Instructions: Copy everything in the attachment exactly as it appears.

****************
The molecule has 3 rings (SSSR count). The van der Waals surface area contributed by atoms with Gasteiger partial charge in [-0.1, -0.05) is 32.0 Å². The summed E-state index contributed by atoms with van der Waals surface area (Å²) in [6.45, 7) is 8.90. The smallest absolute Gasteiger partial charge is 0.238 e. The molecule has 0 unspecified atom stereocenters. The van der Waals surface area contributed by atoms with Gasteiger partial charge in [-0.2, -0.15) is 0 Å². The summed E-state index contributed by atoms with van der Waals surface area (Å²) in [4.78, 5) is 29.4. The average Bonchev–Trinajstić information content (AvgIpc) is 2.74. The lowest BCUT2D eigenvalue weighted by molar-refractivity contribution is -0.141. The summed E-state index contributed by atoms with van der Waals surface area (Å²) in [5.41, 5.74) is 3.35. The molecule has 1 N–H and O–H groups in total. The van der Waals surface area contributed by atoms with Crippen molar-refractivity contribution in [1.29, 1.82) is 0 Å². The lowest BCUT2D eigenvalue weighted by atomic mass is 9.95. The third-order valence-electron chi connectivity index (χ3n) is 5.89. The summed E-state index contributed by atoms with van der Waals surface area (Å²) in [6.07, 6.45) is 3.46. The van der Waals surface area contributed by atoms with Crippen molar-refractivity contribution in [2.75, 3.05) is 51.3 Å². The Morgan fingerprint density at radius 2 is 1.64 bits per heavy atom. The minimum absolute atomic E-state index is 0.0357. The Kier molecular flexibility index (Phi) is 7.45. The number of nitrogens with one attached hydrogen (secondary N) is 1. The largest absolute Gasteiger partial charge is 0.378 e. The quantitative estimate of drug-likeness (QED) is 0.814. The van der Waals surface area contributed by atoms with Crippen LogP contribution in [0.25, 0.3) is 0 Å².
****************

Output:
The molecule has 3 rings (SSSR count). The van der Waals surface area contributed by atoms with Gasteiger partial charge in [-0.1, -0.05) is 32.0 Å². The summed E-state index contributed by atoms with van der Waals surface area (Å²) in [6.45, 7) is 8.90. The smallest absolute Gasteiger partial charge is 0.238 e. The molecule has 0 unspecified atom stereocenters. The van der Waals surface area contributed by atoms with Gasteiger partial charge in [-0.2, -0.15) is 0 Å². The summed E-state index contributed by atoms with van der Waals surface area (Å²) in [4.78, 5) is 29.4. The average Bonchev–Trinajstić information content (AvgIpc) is 2.74. The lowest BCUT2D eigenvalue weighted by molar-refractivity contribution is -0.141. The summed E-state index contributed by atoms with van der Waals surface area (Å²) in [5.41, 5.74) is 3.35. The molecule has 1 N–H and O–H groups in total. The van der Waals surface area contributed by atoms with Crippen molar-refractivity contribution in [1.29, 1.82) is 0 Å². The lowest BCUT2D eigenvalue weighted by atomic mass is 9.95. The third-order valence-electron chi connectivity index (χ3n) is 5.89. The summed E-state index contributed by atoms with van der Waals surface area (Å²) in [6.07, 6.45) is 3.46. The van der Waals surface area contributed by atoms with Crippen molar-refractivity contribution in [2.75, 3.05) is 51.3 Å². The Morgan fingerprint density at radius 2 is 1.64 bits per heavy atom. The minimum absolute atomic E-state index is 0.0357. The Kier molecular flexibility index (Phi) is 7.45. The number of nitrogens with one attached hydrogen (secondary N) is 1. The largest absolute Gasteiger partial charge is 0.378 e. The quantitative estimate of drug-likeness (QED) is 0.814. The van der Waals surface area contributed by atoms with Crippen LogP contribution in [0.25, 0.3) is 0 Å².